Validity Content Construct Criterion (e.g., ROC curves, sens, spec, PPV, NPV) Predictive &  

Other construct validity

Predictive, Concurrent validity

 

 

 Also included in the scales administered were the SF -36, the Modified Oswestry Disability Index & the Roland- Morris Disability Questionnaire. 

Examined were correlations of CATs with the legacy measures and discriminations assessed using the F statistic from linear regression. The relative discrimination was calculated as the ratio of the F statistic for the instrument tested and of the instrument with the largest F.

Correlations were high between the physical function and pain CAT measures and the legacy measures (ranging from 0.65 to 0.83). As expected, the feeling CAT correlated lower with the physical function measures (0.33 to 0.48) and high with the mental component of the SF-36 (0.72).

Sensitivity to change over time

The authors reported the standard errors of measurement (SEM) results as preliminary estimates of the distribution-based minimal clinically important differences (MCID). They were: daily activities 3.5, walking 3.3, handling objects 2.6, pain 2.0 & feelings 3.8.

Comments- Expert Review

The major limitation was the less than desirable response rate and small sample size, possibly resulting in local generalization of the results only. The findings are supportive of the merits of the 5 CATs.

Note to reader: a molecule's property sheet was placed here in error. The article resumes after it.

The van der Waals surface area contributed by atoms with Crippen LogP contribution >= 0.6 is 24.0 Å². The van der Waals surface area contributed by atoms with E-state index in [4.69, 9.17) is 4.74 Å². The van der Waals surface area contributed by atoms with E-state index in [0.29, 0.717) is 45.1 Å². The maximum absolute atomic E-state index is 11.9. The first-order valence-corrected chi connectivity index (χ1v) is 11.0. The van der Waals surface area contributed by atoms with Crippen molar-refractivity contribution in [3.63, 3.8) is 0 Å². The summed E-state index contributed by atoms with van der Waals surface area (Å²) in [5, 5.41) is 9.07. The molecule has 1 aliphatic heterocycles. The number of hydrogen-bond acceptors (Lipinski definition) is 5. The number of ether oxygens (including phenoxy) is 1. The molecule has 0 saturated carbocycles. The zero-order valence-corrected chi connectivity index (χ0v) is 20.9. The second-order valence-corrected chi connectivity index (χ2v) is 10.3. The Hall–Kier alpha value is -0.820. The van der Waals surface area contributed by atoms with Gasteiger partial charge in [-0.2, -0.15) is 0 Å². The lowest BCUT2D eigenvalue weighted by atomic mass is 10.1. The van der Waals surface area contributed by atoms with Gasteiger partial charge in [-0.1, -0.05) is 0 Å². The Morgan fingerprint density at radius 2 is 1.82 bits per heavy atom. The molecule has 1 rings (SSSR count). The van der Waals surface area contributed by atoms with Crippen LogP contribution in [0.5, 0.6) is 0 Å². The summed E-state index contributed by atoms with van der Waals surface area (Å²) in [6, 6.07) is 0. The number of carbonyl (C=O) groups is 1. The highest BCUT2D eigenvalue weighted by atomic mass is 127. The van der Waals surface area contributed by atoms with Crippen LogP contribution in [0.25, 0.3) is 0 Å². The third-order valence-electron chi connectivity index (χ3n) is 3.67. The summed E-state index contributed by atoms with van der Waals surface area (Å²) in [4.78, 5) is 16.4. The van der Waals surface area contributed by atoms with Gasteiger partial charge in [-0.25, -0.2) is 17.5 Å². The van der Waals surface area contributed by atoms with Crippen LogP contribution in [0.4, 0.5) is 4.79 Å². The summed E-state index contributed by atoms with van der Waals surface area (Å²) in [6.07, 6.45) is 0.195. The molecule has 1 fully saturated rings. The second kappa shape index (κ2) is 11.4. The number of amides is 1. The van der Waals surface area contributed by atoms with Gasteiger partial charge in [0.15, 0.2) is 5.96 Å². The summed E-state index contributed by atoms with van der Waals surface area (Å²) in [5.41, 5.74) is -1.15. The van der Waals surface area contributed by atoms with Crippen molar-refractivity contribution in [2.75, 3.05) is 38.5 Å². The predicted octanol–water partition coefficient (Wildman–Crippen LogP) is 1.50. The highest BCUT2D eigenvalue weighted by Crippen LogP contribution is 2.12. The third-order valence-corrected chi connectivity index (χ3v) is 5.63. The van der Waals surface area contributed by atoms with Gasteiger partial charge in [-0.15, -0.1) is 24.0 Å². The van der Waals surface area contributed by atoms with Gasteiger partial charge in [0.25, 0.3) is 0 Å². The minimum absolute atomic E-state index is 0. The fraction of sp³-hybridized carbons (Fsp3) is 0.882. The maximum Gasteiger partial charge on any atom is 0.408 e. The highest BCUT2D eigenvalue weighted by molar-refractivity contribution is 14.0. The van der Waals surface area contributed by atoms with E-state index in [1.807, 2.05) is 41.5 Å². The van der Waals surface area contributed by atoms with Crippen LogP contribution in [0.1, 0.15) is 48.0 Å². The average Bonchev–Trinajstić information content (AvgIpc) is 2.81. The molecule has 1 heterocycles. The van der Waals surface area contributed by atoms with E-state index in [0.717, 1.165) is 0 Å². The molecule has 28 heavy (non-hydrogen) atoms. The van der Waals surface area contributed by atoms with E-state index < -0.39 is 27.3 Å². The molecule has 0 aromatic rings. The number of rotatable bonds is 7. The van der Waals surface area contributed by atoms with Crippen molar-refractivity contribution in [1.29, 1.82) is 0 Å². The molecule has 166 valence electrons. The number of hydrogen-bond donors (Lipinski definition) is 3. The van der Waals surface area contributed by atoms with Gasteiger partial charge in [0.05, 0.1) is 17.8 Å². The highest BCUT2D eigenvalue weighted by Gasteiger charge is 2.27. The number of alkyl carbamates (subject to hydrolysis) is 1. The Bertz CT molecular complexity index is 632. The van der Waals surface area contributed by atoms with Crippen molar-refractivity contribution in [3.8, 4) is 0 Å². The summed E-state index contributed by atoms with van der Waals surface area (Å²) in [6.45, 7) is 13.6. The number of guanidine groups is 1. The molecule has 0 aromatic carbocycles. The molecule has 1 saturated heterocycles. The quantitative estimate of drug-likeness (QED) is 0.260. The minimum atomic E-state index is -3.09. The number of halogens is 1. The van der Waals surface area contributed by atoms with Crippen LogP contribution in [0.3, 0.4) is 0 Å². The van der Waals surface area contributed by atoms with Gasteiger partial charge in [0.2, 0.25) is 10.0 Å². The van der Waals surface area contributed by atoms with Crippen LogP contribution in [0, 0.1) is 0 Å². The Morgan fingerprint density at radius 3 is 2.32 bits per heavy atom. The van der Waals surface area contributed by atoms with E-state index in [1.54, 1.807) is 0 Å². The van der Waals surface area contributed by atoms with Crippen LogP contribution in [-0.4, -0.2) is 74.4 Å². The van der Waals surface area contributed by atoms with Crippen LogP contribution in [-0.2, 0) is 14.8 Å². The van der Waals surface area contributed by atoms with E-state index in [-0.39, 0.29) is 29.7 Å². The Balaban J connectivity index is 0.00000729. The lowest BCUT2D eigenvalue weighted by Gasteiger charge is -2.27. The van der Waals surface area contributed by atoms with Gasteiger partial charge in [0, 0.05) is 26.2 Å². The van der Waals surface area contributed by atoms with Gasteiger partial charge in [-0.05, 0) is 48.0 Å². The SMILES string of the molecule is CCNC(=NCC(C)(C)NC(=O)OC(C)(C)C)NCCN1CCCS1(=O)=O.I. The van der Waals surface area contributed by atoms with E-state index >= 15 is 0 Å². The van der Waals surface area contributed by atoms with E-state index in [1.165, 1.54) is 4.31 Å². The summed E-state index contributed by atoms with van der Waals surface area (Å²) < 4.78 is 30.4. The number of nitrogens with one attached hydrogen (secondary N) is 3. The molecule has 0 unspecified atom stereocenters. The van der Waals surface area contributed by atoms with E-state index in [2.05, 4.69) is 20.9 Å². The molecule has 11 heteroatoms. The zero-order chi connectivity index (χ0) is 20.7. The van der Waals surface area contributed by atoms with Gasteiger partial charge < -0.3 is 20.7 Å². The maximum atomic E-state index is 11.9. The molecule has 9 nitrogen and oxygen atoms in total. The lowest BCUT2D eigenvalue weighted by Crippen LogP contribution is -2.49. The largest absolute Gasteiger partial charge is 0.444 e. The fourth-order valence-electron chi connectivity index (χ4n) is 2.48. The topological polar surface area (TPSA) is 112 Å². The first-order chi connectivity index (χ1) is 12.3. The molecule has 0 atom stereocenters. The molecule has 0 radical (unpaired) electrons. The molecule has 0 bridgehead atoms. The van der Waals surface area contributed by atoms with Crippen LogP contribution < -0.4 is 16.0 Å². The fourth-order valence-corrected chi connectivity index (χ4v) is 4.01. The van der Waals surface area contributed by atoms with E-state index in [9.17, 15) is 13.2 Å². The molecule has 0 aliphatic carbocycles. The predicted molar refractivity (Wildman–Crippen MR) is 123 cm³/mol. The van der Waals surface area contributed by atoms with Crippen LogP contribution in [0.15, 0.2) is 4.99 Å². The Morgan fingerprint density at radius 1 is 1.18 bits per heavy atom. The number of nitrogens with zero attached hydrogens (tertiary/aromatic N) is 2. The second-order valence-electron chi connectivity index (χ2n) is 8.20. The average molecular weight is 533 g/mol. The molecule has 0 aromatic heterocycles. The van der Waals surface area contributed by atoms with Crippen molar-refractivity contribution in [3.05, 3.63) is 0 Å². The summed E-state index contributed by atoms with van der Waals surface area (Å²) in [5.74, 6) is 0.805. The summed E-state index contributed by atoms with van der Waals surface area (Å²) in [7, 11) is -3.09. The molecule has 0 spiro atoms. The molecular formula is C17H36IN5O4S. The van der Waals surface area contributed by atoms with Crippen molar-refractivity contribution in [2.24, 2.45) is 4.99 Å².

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PACSLAC – Pain Assessment Checklist for Seniors with Limited Ability to Communicate.

Instrument/Scale

Van Nispen, et. al.,  2008

PACSLAC – Pain Assessment Checklist for Seniors with Limited Ability to Communicate

Methods of Translation

N/A

Qualitative Methods

N/A

Data Collection

Pain observed during rest (T1), influenza vaccination (T2) & specific moment of pain (e.g., injection, washing) (T3)

Sample Characteristics

128 nursing home residents from 3 nursing homes (12 psycho-geriatric wards) who met DSM VI criteria for dementia were sampled. The study was performed in the Netherlands.

 

Response rates

 

 

Classical Test Theory

 

The original item set contained 60 items in four domains – 1) facial expressions 2) activity/body movements 3) social/ personality/ mood indicators and 4) physiological indicators of change including eating/ sleeping.